In this age of family building options, emerging issues arise when it comes to divorce. Many couples pursue their dream of being parents through the use of Assisted Reproductive Technology (ART). As a result, people are creating embryos which they freeze and store in order to provide them the future option of having children.
However, what happens to these embryos when the couple gets divorced? I conducted a Mediation where the father wanted to have the embryos destroyed after the divorce and the mother wanted the embryos implanted in her so that she could have additional children. Although, as a mediator, I cannot give legal advice in this area, I found the issue intriguing and did a little research for my own enlightenment.
A brief review of applicable law did not provide much definitive guidance. However, it appears courts typically do not view embryos as “minor children;” therefore, it should not be a custody issue. Instead, it seems embryos are considered “property,” subject to disposition similar to other marital property. Moreover, although I do not know if there have been any dispositive cases on the issue, it appears that courts will not force someone to be a parent against his or her will – meaning, one parent cannot implant the frozen embryos without the other parent’s consent.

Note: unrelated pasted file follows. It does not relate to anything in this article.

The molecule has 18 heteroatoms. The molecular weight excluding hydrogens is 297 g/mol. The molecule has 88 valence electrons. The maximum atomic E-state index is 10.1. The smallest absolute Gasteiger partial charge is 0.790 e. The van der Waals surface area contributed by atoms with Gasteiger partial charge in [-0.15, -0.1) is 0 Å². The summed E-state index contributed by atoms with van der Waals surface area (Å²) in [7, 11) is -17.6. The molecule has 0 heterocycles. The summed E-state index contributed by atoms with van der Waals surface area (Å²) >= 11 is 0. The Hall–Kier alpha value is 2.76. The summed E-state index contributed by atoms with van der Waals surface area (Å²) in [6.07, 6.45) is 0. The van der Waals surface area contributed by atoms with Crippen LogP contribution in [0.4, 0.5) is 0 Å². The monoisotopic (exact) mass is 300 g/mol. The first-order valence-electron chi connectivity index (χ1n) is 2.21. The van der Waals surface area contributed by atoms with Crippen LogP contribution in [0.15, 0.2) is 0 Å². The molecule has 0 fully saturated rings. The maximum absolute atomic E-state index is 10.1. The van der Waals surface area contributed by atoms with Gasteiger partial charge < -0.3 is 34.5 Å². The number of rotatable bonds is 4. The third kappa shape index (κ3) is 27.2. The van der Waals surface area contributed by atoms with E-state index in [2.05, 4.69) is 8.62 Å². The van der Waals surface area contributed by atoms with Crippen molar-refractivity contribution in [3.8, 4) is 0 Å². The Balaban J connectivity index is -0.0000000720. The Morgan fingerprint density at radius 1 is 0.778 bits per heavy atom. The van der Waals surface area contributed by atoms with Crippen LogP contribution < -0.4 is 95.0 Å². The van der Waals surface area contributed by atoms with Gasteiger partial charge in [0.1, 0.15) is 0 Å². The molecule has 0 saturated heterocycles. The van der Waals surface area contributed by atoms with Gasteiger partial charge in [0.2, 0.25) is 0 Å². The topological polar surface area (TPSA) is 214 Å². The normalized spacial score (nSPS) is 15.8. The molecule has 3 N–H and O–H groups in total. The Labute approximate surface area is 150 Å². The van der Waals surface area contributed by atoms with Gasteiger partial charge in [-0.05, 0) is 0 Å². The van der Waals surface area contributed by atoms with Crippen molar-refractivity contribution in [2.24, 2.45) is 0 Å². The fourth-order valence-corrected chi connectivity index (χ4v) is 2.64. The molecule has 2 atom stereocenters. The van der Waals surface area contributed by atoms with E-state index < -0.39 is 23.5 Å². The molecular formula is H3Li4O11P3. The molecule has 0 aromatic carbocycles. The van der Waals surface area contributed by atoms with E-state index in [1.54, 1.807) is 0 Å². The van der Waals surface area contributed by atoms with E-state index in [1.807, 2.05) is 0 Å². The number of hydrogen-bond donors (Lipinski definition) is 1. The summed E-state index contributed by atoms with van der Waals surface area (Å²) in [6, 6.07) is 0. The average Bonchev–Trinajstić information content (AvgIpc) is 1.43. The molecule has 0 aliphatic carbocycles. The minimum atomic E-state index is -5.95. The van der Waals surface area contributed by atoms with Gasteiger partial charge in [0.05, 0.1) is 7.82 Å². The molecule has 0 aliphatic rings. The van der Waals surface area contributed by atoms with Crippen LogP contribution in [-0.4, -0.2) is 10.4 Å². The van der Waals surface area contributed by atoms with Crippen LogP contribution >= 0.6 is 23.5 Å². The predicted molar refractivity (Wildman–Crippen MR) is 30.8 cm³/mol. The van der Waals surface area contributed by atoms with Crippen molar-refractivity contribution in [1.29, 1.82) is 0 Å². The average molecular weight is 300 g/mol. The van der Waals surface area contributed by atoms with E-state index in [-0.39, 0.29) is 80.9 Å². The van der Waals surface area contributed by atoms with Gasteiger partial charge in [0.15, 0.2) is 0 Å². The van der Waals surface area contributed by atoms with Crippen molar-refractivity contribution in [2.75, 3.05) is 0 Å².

All very interesting…and something to consider ahead of time for those of you pursuing parenthood through ART. So, what happened with the couple I described above? They reconciled and the issue did not come up again!